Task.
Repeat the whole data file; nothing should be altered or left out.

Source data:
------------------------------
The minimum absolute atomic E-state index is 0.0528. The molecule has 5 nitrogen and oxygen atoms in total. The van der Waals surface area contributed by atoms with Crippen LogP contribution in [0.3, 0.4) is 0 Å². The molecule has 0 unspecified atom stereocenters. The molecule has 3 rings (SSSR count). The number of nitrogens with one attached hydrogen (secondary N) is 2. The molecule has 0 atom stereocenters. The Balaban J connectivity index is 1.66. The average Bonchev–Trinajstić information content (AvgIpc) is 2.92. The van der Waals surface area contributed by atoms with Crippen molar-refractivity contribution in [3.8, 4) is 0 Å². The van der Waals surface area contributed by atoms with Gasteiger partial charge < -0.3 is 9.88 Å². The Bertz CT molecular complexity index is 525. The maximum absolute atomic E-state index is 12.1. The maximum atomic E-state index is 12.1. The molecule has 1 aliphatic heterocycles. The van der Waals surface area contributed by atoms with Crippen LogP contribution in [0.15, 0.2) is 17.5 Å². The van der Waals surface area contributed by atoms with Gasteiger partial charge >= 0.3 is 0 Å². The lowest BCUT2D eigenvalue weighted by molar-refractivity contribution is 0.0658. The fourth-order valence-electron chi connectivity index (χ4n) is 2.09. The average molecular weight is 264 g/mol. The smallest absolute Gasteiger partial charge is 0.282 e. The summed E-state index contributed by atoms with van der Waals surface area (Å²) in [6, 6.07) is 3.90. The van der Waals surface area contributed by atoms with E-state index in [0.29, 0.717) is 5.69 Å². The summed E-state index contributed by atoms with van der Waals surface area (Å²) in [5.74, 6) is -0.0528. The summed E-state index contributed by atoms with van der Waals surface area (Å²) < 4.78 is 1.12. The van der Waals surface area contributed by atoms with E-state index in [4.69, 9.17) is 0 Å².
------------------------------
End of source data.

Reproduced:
The minimum absolute atomic E-state index is 0.0528. The molecule has 5 nitrogen and oxygen atoms in total. The van der Waals surface area contributed by atoms with Crippen LogP contribution in [0.3, 0.4) is 0 Å². The molecule has 0 unspecified atom stereocenters. The molecule has 3 rings (SSSR count). The number of nitrogens with one attached hydrogen (secondary N) is 2. The molecule has 0 atom stereocenters. The Balaban J connectivity index is 1.66. The average Bonchev–Trinajstić information content (AvgIpc) is 2.92. The van der Waals surface area contributed by atoms with Crippen molar-refractivity contribution in [3.8, 4) is 0 Å². The van der Waals surface area contributed by atoms with Gasteiger partial charge < -0.3 is 9.88 Å². The Bertz CT molecular complexity index is 525. The maximum absolute atomic E-state index is 12.1. The maximum atomic E-state index is 12.1. The molecule has 1 aliphatic heterocycles. The van der Waals surface area contributed by atoms with Crippen LogP contribution in [0.15, 0.2) is 17.5 Å². The van der Waals surface area contributed by atoms with Gasteiger partial charge >= 0.3 is 0 Å². The lowest BCUT2D eigenvalue weighted by molar-refractivity contribution is 0.0658. The fourth-order valence-electron chi connectivity index (χ4n) is 2.09. The average molecular weight is 264 g/mol. The smallest absolute Gasteiger partial charge is 0.282 e. The summed E-state index contributed by atoms with van der Waals surface area (Å²) in [6, 6.07) is 3.90. The van der Waals surface area contributed by atoms with E-state index in [0.29, 0.717) is 5.69 Å². The summed E-state index contributed by atoms with van der Waals surface area (Å²) in [5.74, 6) is -0.0528. The summed E-state index contributed by atoms with van der Waals surface area (Å²) < 4.78 is 1.12. The van der Waals surface area contributed by atoms with E-state index in [4.69, 9.17) is 0 Å².